Tuesday, 22 March 2011
Everyone knows that the countryside is a benign place that does you good. Exercise makes your heart healthier, green spaces made your head healthier - it's obvious. But the countryside is full of animals, and just occasionally you might catch something nasty from them - E coli from cowpats, Lyme disease from tick bites, Weil's disease from rat urine. We can hardly blame the land manager on the country estate who puts up warning signs, in an attempt to deflect any legal action, but that may just put you off your picnic without doing any real good. Research from Relu's Assessing and Communicating Animal Disease Risks for Countryside Users project confirms what we all suspected - giving people information simply isn't enough to alter their behaviour. But if we can persuade visitors to make small changes, it would make a big difference in helping them to avoid infection. Achieving that will require a more structured approach - visitors need the right kind of communication, in the right form, at the right time. It's no good seeing a big poster telling you to wear long trousers to avoid tick bites when the whole family has arrived for their day out wearing shorts. They also have to see good practice in action - if the park ranger is wearing long trousers and a long-sleeved shirt they are more likely to follow that example. If someone has been bitten by a tick, they need to know what to do and have the means available - removing the tick promptly with an appropriate pair of tweezers will remove the risk of getting Lyme disease almost completely. In order to provide communication that really will be effective, we need land managers and health authorities to pool their expertise. An authoritative knowledge base, available for all organisations to draw upon, could be a big step forward in protecting the public from zoonotic disease. http://www.relu.ac.uk/news/policy%20and%20practice%20notes/27%20Quine/PPN%2027%20v2.pdf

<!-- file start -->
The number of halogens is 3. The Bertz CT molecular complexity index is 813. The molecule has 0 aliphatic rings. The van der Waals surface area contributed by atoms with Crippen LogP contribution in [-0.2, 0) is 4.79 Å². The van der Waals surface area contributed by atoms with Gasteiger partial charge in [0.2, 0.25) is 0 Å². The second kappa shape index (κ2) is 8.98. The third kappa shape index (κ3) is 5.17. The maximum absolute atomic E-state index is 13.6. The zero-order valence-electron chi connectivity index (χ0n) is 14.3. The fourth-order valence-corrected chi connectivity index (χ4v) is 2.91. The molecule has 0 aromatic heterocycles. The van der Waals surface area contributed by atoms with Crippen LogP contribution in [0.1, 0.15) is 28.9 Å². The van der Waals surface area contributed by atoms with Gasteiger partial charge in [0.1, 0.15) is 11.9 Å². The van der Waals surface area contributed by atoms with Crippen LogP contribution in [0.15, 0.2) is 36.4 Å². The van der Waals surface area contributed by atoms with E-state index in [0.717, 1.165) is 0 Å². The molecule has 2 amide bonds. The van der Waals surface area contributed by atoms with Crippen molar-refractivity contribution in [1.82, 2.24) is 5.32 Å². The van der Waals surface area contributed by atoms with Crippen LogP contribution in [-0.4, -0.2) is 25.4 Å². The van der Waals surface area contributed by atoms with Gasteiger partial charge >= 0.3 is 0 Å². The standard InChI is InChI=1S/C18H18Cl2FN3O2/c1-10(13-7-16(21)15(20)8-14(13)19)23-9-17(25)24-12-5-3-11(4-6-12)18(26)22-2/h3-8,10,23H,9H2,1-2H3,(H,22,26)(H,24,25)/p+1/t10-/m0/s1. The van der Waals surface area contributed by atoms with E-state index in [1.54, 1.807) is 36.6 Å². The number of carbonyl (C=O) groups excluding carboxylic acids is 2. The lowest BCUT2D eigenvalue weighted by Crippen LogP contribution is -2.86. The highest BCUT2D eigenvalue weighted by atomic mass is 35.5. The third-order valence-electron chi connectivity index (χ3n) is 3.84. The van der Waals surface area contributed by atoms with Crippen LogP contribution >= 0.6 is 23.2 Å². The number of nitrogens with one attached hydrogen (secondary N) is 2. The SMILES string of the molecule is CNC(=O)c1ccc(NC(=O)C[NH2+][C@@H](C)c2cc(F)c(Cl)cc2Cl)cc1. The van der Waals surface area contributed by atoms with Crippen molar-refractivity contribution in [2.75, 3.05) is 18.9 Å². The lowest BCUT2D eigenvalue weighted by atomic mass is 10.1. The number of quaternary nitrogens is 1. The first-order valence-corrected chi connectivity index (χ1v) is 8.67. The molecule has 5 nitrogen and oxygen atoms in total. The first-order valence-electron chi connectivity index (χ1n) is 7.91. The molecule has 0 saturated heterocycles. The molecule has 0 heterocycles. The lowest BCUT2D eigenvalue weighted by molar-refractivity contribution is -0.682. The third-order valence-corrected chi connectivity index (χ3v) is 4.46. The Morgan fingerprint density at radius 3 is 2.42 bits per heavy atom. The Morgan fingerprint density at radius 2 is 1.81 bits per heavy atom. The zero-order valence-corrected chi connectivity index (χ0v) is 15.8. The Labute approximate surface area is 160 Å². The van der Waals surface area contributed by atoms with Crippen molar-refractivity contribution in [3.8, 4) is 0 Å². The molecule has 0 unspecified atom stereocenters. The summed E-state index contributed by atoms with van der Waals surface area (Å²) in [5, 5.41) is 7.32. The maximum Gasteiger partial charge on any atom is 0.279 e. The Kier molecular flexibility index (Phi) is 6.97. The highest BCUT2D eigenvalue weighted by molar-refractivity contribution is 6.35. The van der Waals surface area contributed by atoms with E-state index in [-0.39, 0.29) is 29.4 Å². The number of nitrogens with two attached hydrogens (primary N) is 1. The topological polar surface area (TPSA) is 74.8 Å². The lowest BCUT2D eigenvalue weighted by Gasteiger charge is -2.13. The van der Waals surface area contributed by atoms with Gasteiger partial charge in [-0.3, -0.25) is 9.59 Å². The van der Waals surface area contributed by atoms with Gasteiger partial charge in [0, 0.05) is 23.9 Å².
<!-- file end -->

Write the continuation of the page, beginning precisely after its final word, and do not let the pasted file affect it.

Thursday, 3 March 2011
Yesterday was taken up by a cross-country trek to Birmingham for the first team meeting of a new project, being funded by Defra, to improve knowledge exchange across and beyond their Demonstration Test Catchments. For people like me who don't know anything about this kind of thing (and definitely don't know the acronyms) - there are three "DTC"s http://ww2.defra.gov.uk/news/2010/09/28/agriculture-news/- the Wensum, the Avon and the Eden, and three research teams are pondering the question of whether farmers can go on producing as much food as we need while reducing the pollution caused by agriculture. It's a tough challenge, but if they can find some potential answers then we need to get those applied as widely as possible. The knowledge exchange project will be aiming to find the most effective ways of sharing the lessons. It's not a Relu project - but it could be "Son of Relu" in its approach - interdisciplinary, involving stakeholders as equal partners and looking for ways to involve them in the process of knowledge production. It was fascinating to hear about how farmers are taking readings of run-off on their own land, and how powerful this can be in making that connection between pollution levels and land management strategies. For me, it underlines how influential the Relu approach has become. But I would say that, wouldn't I?